From Ed Rosenthal’s ‘Cannabis Grower’s Handbook’: Why Grow Cannabis?

In the garden with Ed Rosenthal and his new book, “Cannabis Grower’s Handbook”.

Ed Rosenthal’s latest book, 738 pages Cannabis Grower’s Manual (Quick American Publishing, 2021), crowns his long career as an activist and cultivation expert, earning him the title of “Guru of Ganja”. In this excerpt, he answers the question “Why grow cannabis?” ”

Why grow cannabis?

People choose to grow cannabis for many reasons. The majority grow up because they want the satisfaction of smoking the fruits of their own labor. Some are interested in discovering new varieties with new ranges of aromas, tastes and effects. Some will grow up to earn money.

Caregivers cultivate for patients, they render a necessary service that is not provided by traditional medical providers.

Medical patients grow up to maintain a fresh and reliable supply with specific qualities. In areas where there are no legal dispensaries, patients are simply stuck with what they can get. Some patients grow their medicine because they need a large amount. A personal garden is much cheaper than buying a finished product, and it allows growers to be cultivar specific.

Another great reason to start a garden is just for the sake of gardening. There are few things as satisfying as feeding a healthy plant. Some people may choose to add cannabis to their vegetable patch. It can be small, on a windowsill or balcony, or larger in a backyard or indoor garden.

As with locally grown produce, gardeners find home grown cannabis to be the best. Once new growers take ownership of the hobby, they may wish to experiment. Cannabis is fun to grow because it reacts quickly to environmental changes and has separate sexes. By regulating the life cycle to force flowering earlier, growers can adjust the plant’s growth to better suit the garden’s lifestyle and schedule.

Many consumers or new home gardeners may never have grown plants for consumption or seen a vital and productive garden up close. Growing produce is a fascinating and awe-inspiring experience. Think of plants as a totally alien life form that is part of Gaia – the living planet.

“Some people decide to accept cannabis into their lives quickly after first interacting with it, so much so that they make a career out of it.”

After incorporating portions of photosynthetic bacteria into their cells, photosynthesizers have helped turn most of the carbon dioxide in the atmosphere into oxygen. They have developed cohabitation relationships with animals, which depend almost entirely on them for food. Without plants, no animals.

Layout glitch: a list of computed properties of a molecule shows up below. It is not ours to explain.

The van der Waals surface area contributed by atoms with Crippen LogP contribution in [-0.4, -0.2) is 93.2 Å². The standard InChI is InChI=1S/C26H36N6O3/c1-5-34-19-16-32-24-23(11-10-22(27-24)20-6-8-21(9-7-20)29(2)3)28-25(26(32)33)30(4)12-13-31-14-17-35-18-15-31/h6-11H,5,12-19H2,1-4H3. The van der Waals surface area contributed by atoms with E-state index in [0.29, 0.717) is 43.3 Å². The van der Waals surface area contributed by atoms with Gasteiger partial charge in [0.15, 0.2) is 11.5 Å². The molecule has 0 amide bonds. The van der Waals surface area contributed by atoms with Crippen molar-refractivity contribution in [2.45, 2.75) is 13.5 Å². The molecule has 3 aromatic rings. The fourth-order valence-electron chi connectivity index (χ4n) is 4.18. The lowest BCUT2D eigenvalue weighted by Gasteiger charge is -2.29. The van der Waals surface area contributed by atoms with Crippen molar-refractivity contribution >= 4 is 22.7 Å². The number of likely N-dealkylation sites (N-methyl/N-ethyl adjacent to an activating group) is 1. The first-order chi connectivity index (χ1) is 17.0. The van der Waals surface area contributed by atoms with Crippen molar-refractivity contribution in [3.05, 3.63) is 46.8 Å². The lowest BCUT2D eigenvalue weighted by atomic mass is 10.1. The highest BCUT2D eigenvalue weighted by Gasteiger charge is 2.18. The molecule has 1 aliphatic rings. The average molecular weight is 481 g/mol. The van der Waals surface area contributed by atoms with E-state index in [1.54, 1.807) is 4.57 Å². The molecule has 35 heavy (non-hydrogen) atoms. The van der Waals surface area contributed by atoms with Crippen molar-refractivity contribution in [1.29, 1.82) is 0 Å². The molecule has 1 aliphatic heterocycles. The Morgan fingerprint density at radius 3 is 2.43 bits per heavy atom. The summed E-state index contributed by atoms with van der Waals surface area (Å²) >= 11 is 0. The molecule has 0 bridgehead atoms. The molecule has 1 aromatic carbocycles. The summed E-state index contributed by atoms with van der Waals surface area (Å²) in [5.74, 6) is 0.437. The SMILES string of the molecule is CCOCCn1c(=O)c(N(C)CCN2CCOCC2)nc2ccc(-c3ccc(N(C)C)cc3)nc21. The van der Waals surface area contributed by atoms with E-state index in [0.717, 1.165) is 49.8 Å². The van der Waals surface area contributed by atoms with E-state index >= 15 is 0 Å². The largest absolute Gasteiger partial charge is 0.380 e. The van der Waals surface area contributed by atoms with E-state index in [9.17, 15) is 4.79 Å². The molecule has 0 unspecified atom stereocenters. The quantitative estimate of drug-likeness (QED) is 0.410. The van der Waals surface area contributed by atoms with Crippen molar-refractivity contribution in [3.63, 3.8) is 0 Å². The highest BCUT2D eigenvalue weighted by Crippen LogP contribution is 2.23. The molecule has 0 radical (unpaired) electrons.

One fascinating aspect is the way plants adapt to their environment. Animals have a nervous system to sense the environment and mobility to cope with danger. Plants are immobile and depend on a different set of biochemical and electrical cues to sense and respond to the environment. Plants have a much larger set of genes than animals, so they are hardwired with responses to many environmental stresses and opportunities.

It may be difficult to identify with them as living things, but their reaction to environmental cues can be as instant as a human’s reaction to pain. For example, as soon as they receive light, they start photosynthesis. Take a step back from time to time to observe the plants and feel the dynamism of their life and existence.

Some people decide to accept cannabis into their lives quickly after first interacting with it, so much so that they make a career out of it. Until recently, guidance counselors could not refer to such a career on pain of legal action.

The cannabis industry has flourished since the 1960s and as a result there are now third and fourth generation family members in the business.

And then there are the drug addicts. No, not those who consume the substance, but those who cultivate it. It bears repeating: “Cannabis may not be addicting, but growing it is.

Ed Rosenthal in front of a large cannabis drying operation.

Quick shots

* This book uses “varieties” to denote groups of related plants and the term “cultivar” to denote specific varieties which are referred to as landraces or the result of a dedicated breeding program. (p.67)

• What most people think of as a single cannabis flower, which some call a “bud” or “cola”, is actually many individual flowers grouped together in what is called the inflorescence. (p. 106)

• Plants that grow in poor soils with low air porosity or in growing media may wilt not because they don’t have enough water, but because they have too much water. . (p.191)

• The characteristic smell of cannabis, especially those that bloom, creates both a risk and a nuisance that can be avoided with proper ventilation system design and technology. (p. 247)

• Bees collect cannabis pollen to produce bee pollen. There is concern because honey bee populations have declined. Being safe for bees means not using sprays that impact beneficial insects and preserving their natural habitats. (p.420)

• Garden gloves are a good choice for handling buds and small branches. Latex gloves are great for manicuring. (p. 521)

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Steve bloom

Steve bloom

Editor of CelebStoner.com, former editor of High Times and Freedom Leaf and co-author of Pot Culture and Reefer Movie Madness.